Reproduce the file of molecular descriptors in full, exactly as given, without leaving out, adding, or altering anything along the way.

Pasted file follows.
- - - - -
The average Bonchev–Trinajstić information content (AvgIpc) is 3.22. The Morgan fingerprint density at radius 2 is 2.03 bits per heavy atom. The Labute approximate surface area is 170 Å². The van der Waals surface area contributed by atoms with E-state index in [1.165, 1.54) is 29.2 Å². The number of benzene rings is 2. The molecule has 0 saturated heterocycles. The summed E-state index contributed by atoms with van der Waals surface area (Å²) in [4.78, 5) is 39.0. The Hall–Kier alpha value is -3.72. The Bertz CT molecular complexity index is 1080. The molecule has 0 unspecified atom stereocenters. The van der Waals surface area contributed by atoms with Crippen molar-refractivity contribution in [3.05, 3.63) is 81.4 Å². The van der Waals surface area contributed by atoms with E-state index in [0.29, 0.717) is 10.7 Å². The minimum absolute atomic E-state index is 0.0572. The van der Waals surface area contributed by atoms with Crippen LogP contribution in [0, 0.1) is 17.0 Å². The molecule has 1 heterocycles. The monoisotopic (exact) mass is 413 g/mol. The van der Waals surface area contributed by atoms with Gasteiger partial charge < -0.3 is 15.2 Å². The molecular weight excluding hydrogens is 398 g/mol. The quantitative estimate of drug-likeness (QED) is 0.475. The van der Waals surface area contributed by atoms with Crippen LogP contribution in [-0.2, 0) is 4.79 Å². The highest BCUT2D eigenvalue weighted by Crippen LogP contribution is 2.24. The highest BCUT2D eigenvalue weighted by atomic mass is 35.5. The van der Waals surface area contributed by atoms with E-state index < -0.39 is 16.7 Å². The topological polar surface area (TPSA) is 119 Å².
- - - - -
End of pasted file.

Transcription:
The average Bonchev–Trinajstić information content (AvgIpc) is 3.22. The Morgan fingerprint density at radius 2 is 2.03 bits per heavy atom. The Labute approximate surface area is 170 Å². The van der Waals surface area contributed by atoms with E-state index in [1.165, 1.54) is 29.2 Å². The number of benzene rings is 2. The molecule has 0 saturated heterocycles. The summed E-state index contributed by atoms with van der Waals surface area (Å²) in [4.78, 5) is 39.0. The Hall–Kier alpha value is -3.72. The Bertz CT molecular complexity index is 1080. The molecule has 0 unspecified atom stereocenters. The van der Waals surface area contributed by atoms with Crippen molar-refractivity contribution in [3.05, 3.63) is 81.4 Å². The van der Waals surface area contributed by atoms with E-state index in [0.29, 0.717) is 10.7 Å². The minimum absolute atomic E-state index is 0.0572. The van der Waals surface area contributed by atoms with Crippen LogP contribution in [0, 0.1) is 17.0 Å². The molecule has 1 heterocycles. The monoisotopic (exact) mass is 413 g/mol. The van der Waals surface area contributed by atoms with Gasteiger partial charge < -0.3 is 15.2 Å². The molecular weight excluding hydrogens is 398 g/mol. The quantitative estimate of drug-likeness (QED) is 0.475. The van der Waals surface area contributed by atoms with Crippen LogP contribution in [-0.2, 0) is 4.79 Å². The highest BCUT2D eigenvalue weighted by Crippen LogP contribution is 2.24. The highest BCUT2D eigenvalue weighted by atomic mass is 35.5. The van der Waals surface area contributed by atoms with E-state index < -0.39 is 16.7 Å². The topological polar surface area (TPSA) is 119 Å².